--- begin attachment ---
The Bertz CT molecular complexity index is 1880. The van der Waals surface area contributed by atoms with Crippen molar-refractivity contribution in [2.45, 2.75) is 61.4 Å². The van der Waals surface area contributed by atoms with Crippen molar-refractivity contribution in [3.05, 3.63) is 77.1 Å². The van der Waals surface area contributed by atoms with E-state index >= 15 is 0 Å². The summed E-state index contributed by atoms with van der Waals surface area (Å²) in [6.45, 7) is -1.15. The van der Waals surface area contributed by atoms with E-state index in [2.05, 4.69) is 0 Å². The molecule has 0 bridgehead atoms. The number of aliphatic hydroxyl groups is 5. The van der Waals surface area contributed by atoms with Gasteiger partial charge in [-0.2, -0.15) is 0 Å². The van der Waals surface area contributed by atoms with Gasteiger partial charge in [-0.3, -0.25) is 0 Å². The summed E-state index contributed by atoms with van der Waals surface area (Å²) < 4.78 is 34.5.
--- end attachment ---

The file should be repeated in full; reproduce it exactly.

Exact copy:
The Bertz CT molecular complexity index is 1880. The van der Waals surface area contributed by atoms with Crippen molar-refractivity contribution in [2.45, 2.75) is 61.4 Å². The van der Waals surface area contributed by atoms with Crippen molar-refractivity contribution in [3.05, 3.63) is 77.1 Å². The van der Waals surface area contributed by atoms with E-state index >= 15 is 0 Å². The summed E-state index contributed by atoms with van der Waals surface area (Å²) in [6.45, 7) is -1.15. The van der Waals surface area contributed by atoms with E-state index in [2.05, 4.69) is 0 Å². The molecule has 0 bridgehead atoms. The number of aliphatic hydroxyl groups is 5. The van der Waals surface area contributed by atoms with Gasteiger partial charge in [-0.2, -0.15) is 0 Å². The van der Waals surface area contributed by atoms with Gasteiger partial charge in [-0.3, -0.25) is 0 Å². The summed E-state index contributed by atoms with van der Waals surface area (Å²) < 4.78 is 34.5.